When confronted with an ethical dilemma, we become aware of
our personal values and what we base them on. As critical thinkers, we
need to use informed reasoning and critically reflect on our moral code
to accurately understand any dilemma in which we find ourselves, and
make a well-informed decision.
Review Thinking Activity 9.2, “What Are My Moral Values?” on
pages 391-392. Then, respond to three of the twelve questions on page
392. Your response should be 1-2 pages long.
Be sure to submit your final draft to the Dropbox by Sunday, 11:59PM (Mountain).
This is the questions and pages that are required....
Thinking Activity 9.2
WHAT ARE MY MORAL VALUES?
You have many values—the guiding
principles that you consider to be most important—that you have acquired over
the course of your life. Your values deal with every aspect of your experience.
The following questions are designed to elicit some of your values. Think
carefully about each of the questions, and record your
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What Is Ethics? 373
9 Thinking Critically About Moral
responses along with the reasons you
have adopted that value. In addition, describe several of your moral values
that are not addressed in these questions. A sample student response is
we have a moral responsibility toward less fortunate people?
it wrong to divulge a secret that someone has confided in you?
we eat meat? Should we wear animal skins?
we try to keep people alive at all costs, no matter what their physical or
it wrong to kill someone in self-defense?
people be given equal opportunities, regardless of race, religion, or gender?
it wrong to ridicule someone, even if you believe it’s in good fun?
you “bend the rules” to advance your career?
it all right to manipulate people into doing what you want if you believe it’s
for their own good?
Is there anything wrong with
we always try to take other people’s needs into consideration when we act, or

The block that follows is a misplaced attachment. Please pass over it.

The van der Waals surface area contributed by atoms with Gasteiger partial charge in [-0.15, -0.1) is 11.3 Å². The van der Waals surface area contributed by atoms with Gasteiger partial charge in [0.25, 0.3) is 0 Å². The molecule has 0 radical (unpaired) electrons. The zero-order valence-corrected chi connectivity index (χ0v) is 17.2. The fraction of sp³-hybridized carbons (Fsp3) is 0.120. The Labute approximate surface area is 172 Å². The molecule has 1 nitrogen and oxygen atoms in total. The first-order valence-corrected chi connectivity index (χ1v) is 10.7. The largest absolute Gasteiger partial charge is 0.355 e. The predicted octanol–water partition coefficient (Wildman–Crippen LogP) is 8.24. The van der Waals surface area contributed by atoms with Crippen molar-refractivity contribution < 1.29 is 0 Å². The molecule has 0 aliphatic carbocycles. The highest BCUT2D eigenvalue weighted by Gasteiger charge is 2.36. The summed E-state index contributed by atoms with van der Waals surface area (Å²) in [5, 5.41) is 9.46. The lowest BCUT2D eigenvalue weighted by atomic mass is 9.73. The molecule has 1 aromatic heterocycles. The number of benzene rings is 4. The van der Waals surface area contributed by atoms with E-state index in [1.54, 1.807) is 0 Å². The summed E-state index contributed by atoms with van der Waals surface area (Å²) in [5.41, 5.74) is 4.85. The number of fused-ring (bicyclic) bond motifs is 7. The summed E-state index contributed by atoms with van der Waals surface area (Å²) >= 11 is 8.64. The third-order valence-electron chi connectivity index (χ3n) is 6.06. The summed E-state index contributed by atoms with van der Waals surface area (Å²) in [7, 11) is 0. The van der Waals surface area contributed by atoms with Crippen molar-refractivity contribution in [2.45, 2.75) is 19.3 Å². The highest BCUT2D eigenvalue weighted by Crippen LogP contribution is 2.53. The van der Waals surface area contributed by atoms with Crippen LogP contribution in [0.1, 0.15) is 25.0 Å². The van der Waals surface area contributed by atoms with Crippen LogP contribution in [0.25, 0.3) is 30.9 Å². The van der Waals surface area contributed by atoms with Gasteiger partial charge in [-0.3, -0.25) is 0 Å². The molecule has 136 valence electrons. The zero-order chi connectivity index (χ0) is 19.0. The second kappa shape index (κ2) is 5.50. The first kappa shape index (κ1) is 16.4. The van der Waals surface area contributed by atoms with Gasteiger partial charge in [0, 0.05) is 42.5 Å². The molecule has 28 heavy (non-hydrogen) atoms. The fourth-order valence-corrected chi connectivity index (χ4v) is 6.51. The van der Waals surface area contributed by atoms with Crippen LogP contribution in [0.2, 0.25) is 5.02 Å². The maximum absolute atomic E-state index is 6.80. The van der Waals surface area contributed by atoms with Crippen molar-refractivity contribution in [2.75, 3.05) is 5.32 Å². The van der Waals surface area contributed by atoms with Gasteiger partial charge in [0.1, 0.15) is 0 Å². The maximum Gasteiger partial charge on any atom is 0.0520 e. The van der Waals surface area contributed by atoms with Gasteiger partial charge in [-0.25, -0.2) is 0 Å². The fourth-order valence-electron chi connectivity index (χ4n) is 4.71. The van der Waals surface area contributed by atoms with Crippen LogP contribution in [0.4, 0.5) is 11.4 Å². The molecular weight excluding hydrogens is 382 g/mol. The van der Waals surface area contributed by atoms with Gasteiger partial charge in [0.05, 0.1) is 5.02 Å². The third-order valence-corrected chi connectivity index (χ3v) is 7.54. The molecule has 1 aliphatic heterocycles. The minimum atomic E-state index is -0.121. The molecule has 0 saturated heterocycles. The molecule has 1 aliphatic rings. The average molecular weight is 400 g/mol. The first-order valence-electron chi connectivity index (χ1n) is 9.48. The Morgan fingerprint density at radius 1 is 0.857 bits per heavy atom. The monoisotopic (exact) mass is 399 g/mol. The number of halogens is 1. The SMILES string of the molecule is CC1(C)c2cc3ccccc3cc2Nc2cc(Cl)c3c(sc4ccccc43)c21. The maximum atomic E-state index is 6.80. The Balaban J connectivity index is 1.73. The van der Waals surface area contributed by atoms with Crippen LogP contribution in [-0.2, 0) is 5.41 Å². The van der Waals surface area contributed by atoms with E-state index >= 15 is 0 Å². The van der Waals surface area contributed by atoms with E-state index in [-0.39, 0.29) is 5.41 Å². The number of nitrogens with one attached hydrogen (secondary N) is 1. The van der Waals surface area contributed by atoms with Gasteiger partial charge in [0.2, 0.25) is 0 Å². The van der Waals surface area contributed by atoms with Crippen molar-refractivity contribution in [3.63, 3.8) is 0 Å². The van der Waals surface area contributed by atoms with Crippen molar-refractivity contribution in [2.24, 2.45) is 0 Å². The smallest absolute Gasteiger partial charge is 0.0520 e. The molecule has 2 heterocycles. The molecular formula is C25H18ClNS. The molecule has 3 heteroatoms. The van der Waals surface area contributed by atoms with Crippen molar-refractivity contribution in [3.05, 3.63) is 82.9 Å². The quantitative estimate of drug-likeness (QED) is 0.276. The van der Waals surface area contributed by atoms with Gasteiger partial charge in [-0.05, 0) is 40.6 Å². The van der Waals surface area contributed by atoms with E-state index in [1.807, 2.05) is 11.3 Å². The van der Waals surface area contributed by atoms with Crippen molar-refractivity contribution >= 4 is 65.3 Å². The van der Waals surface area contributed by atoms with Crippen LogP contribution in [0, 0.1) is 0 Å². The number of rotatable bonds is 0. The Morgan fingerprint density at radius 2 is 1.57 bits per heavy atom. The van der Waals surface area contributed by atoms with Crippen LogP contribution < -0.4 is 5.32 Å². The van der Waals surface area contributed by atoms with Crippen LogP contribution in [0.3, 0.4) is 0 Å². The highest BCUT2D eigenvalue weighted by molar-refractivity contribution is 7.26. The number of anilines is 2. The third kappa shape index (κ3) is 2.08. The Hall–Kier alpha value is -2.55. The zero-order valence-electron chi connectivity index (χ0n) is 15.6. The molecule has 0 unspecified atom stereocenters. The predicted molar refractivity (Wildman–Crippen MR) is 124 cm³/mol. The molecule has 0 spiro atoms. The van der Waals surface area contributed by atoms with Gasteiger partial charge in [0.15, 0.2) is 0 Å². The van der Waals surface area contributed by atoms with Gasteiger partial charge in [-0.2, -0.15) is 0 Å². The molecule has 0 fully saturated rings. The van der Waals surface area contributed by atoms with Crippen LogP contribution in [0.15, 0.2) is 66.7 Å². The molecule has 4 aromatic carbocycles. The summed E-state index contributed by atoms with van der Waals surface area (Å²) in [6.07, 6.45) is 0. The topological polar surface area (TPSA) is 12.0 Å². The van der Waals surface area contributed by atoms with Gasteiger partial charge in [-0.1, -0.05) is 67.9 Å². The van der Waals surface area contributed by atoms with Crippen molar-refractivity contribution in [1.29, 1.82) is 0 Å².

should we first make sure that our own needs are taken care of?
we experiment with animals to improve the quality of our lives?
I do believe that we have a moral
obligation to those less fortunate than us. Why can a homeless person evoke
feelings of compassion in one person and complete disgust in another? Over
time, observation, experience, and intuition have formed the cornerstones of my
beliefs, morally and intellectually. As a result, compassion and respect for
others are moral values that have come to characterize my responses in my
dealings with others. As a volunteer in an international relief program in
Dehra Dun, India, I was assigned to various hospitals and clinics through
different regions of the country. In Delhi, I and the other volunteers were
overwhelmed by the immense poverty—thousands of people, poor and deformed,
lined the streets—homeless, hungry, and desperate. We learned that over 300
million people in India live in poverty. Compassion, as Buddhists describe it,
is the spontaneous reaction of an open heart. Compassion for all sentient
beings, acknowledging the suffering and difficulties in the world around us,
connects us not only with others but with ourselves.
After you have completed this
activity, examine your responses as a whole. Do they express a general,
coherent, well-supported value system, or do they seem more like an unrelated
collection of beliefs of varying degrees of clarity? This activity is a
valuable investment of your time because you are creating a record of beliefs
that you can return to and refine as you deepen your understanding of moral
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Reserved. May not be copied, scanned, or duplicated, in whole or in part. Due
Thinking Critically. Cengage Learning, 2012. VitalBook file.
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Please check each citation for accuracy before use.
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